"Big Fat Liar"
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STILL LOOKS LIKE A MILLION BUCKS
by Louis B. Hobson, Sun Media
If the truth be known, Lee Majors is neither in retirement nor is he wanting for work.
The former Six Million Dollar Man has a cameo in the Frankie Muniz comedy Big Fat Liar, which opens Friday.
Majors plays an aging Hollywood stuntman who sets out to prove he's still just as valuable as any computer effect.
Director Shawn Levy says he and screenwriter Dan Schneider "thought it would be really cool to work with the Six Million Dollar Man. We were huge fans of Lee's TV series growing up."
Levy says Majors "bought into the joke immediately, but more because he'd played a stuntman on his 1980s TV series The Fall Guy."
The script calls for Majors, 60, to fall from a building, dangle from a helicopter and jog up over a hill.
"Lee refused to let anyone stand in for him. The day we filmed him jogging over the rise, he'd left his knee brace at home, so he said he'd only do the shot once. Other than that, we could have dropped him off buildings all day long," recalls Levy.
While he was working on Big Fat Liar, Majors was shooting his role in the snowboarding comedy Out Cold.
Dimension Films has announced it is developing a feature film version of Martin Caidin's 1972 novel Cyborg, which was the basis of Majors's TV series The Six Million Dollar Man.
''Big Fat Liar'' small on laughs
Big Fat Liar (Comedy, color, PG, 1:27)
By Robert Koehler
HOLLYWOOD (Variety) - A fantasy about how a kid gets his revenge on an egomaniacal Hollywood producer, ``Big Fat Liar'' issues from that dubious school of comedy that believes loud equals laughs.
Expressly designed to exclude all but the most eager and willing teen viewers, this strenuously unfunny vehicle for Frankie Muniz (``Malcolm in the Middle (news - Y! TV)'') and Amanda Bynes (``The Amanda Show'') is far from the best career move for these popular teen stars. Indeed, their tube shows represent a brighter, funnier brand of comedy, and fans, especially of ``Malcolm,'' may feel gypped by the ways the talented Muniz has to harness his best instincts.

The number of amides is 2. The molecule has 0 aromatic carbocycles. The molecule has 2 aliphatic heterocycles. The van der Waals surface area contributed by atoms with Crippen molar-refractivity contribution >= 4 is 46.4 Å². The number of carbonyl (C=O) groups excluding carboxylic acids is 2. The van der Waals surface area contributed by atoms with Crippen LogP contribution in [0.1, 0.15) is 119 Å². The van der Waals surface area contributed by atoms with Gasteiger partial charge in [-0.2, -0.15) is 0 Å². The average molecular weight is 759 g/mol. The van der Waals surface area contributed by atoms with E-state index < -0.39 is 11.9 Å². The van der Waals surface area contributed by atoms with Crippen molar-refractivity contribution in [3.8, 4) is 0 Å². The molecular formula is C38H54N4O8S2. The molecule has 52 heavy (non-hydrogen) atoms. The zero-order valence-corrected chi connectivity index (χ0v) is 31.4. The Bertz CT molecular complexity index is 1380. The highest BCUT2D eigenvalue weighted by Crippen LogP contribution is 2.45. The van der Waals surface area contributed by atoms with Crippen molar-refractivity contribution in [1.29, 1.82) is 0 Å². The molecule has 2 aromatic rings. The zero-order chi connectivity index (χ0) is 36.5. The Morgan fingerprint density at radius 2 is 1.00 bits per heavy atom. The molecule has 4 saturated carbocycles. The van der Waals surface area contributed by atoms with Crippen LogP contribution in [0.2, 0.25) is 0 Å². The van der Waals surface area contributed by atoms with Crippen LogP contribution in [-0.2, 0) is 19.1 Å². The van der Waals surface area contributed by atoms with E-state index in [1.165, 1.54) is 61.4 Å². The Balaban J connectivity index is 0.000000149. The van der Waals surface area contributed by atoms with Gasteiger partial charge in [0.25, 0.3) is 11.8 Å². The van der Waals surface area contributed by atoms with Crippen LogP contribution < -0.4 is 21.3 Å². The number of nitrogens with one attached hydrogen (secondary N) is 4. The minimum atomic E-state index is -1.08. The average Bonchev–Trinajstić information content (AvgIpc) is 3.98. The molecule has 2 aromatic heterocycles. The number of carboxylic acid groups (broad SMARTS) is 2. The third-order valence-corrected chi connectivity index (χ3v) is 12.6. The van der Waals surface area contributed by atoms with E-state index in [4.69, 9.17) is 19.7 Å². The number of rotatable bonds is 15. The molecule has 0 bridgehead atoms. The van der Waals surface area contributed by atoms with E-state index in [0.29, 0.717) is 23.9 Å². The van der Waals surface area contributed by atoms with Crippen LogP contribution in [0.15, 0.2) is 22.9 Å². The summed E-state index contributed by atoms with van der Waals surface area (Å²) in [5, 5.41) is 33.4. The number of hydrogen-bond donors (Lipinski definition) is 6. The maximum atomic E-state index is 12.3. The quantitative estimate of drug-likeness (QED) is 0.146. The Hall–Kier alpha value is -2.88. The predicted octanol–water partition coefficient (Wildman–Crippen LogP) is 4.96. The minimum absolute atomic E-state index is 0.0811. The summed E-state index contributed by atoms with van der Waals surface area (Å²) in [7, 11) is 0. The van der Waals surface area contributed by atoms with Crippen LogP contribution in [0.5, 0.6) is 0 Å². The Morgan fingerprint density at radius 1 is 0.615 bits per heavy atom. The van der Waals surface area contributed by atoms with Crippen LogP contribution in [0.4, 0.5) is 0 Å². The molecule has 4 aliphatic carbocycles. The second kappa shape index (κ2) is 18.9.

Kids looking for something dumb, ear popping and broad will be kept happy, though they're not likely to sustain this Tinseltown spoof's box office for too long.
Fourteen-year-old Jason (Muniz) seems to be a bright Michigan kid, but he has this bad habit of stretching the truth, and downright lying, to just about everyone, especially his mom (Christine Tucci) and dad (Michael Bryan French). After he's caught fibbing about a story assignment for a class taught by Mrs. Caldwell (Sandra Oh), Jason is given one last chance. He bangs out a short, seemingly personally inspired story titled ``Big Fat Liar,'' and rushes to deliver it to Caldwell.
En route, he bicycles right into the limo of Marty Wolf (Paul Giamatti), who intros himself by name followed by the phrase, ``famous Hollywood producer.'' One look at the bulbous-eyed, goateed Wolf and you know he's trouble, but he sympathizes with Jason's propensity for lying, assuring him that ``the truth is overrated.''
So, it seems, is good plotting, since this one has Jason leaving his all-important story in the limo. It gives Wolf -- whose recent pics have been stinkers -- the story idea he badly needs. Having lost his story, Jason must go to summer school, which is filmed by helmer Shawn Levy and lenser Jonathan Brown like something out of John Frankenheimer's ``Seconds.'' When he and best friend Kaylee (Bynes) go to the movies and catch a trailer for an upcoming picture called ``Big Fat Liar,'' Jason realizes that he has joined the hallowed class of Bitter Ripped-Off Story Writers.
Jason and Kaylee are soon tooling around L.A. in a limo driven by Frank (Donald Faison) on a quest to make Wolf admit that he stole the story. The first failed encounter with Wolf -- who's based on the Universal lot -- at least shows off Bynes' fairly amusing skills at mimicry and Muniz's penchant for facing a crisis. But as their more elaborate, ``Mission: Impossible'' revenge plot kicks in, the comedy grows increasingly sweaty and desperate.
Wolf makes even more enemies than he makes movies, including Lee Majors as a put-upon stuntman and Frank himself, whose acting career Wolf helped destroy, so Jason and Kaylee are able to line up plenty of allies. The most powerful one takes the longest to come around -- Wolf's much-abused assistant Monty (Amanda Detmer). Though there's some slight amusement in seeing junior high kids bringing down one of the town's most hateful men, the arch comedy that rules ``Big Fat Liar'' is fed by the hopeless notion that auds are continually fascinated with Hollywood.